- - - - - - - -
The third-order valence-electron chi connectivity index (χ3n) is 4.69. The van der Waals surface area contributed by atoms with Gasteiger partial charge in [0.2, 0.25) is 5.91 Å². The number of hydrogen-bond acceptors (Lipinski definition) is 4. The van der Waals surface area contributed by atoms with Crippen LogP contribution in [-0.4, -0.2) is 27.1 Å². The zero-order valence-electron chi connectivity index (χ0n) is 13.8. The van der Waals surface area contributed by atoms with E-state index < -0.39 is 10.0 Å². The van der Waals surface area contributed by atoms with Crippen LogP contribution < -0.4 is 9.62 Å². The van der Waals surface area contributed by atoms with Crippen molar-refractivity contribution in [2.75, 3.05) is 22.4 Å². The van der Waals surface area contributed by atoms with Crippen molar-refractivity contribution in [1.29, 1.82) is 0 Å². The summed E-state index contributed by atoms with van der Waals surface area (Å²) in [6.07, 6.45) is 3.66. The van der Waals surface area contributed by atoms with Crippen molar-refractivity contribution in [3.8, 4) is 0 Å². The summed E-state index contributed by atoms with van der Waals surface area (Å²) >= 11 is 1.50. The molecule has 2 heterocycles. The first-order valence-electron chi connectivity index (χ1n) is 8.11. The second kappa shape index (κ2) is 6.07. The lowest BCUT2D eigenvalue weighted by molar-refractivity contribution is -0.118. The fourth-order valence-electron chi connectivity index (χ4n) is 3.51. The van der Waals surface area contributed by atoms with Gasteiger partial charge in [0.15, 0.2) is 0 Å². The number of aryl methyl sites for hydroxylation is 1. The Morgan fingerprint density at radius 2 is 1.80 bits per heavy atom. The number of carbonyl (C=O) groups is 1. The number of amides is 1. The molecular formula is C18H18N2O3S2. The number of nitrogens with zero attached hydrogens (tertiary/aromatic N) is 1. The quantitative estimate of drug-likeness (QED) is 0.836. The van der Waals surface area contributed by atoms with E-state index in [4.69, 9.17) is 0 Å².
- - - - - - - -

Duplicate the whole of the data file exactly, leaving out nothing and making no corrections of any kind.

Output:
The third-order valence-electron chi connectivity index (χ3n) is 4.69. The van der Waals surface area contributed by atoms with Gasteiger partial charge in [0.2, 0.25) is 5.91 Å². The number of hydrogen-bond acceptors (Lipinski definition) is 4. The van der Waals surface area contributed by atoms with Crippen LogP contribution in [-0.4, -0.2) is 27.1 Å². The zero-order valence-electron chi connectivity index (χ0n) is 13.8. The van der Waals surface area contributed by atoms with E-state index < -0.39 is 10.0 Å². The van der Waals surface area contributed by atoms with Crippen LogP contribution < -0.4 is 9.62 Å². The van der Waals surface area contributed by atoms with Crippen molar-refractivity contribution in [2.75, 3.05) is 22.4 Å². The van der Waals surface area contributed by atoms with Crippen molar-refractivity contribution in [1.29, 1.82) is 0 Å². The summed E-state index contributed by atoms with van der Waals surface area (Å²) in [6.07, 6.45) is 3.66. The van der Waals surface area contributed by atoms with Crippen molar-refractivity contribution in [3.8, 4) is 0 Å². The summed E-state index contributed by atoms with van der Waals surface area (Å²) >= 11 is 1.50. The molecule has 2 heterocycles. The first-order valence-electron chi connectivity index (χ1n) is 8.11. The second kappa shape index (κ2) is 6.07. The lowest BCUT2D eigenvalue weighted by molar-refractivity contribution is -0.118. The fourth-order valence-electron chi connectivity index (χ4n) is 3.51. The van der Waals surface area contributed by atoms with Gasteiger partial charge in [0.15, 0.2) is 0 Å². The number of aryl methyl sites for hydroxylation is 1. The Morgan fingerprint density at radius 2 is 1.80 bits per heavy atom. The number of carbonyl (C=O) groups is 1. The number of amides is 1. The molecular formula is C18H18N2O3S2. The number of nitrogens with zero attached hydrogens (tertiary/aromatic N) is 1. The quantitative estimate of drug-likeness (QED) is 0.836. The van der Waals surface area contributed by atoms with E-state index in [4.69, 9.17) is 0 Å².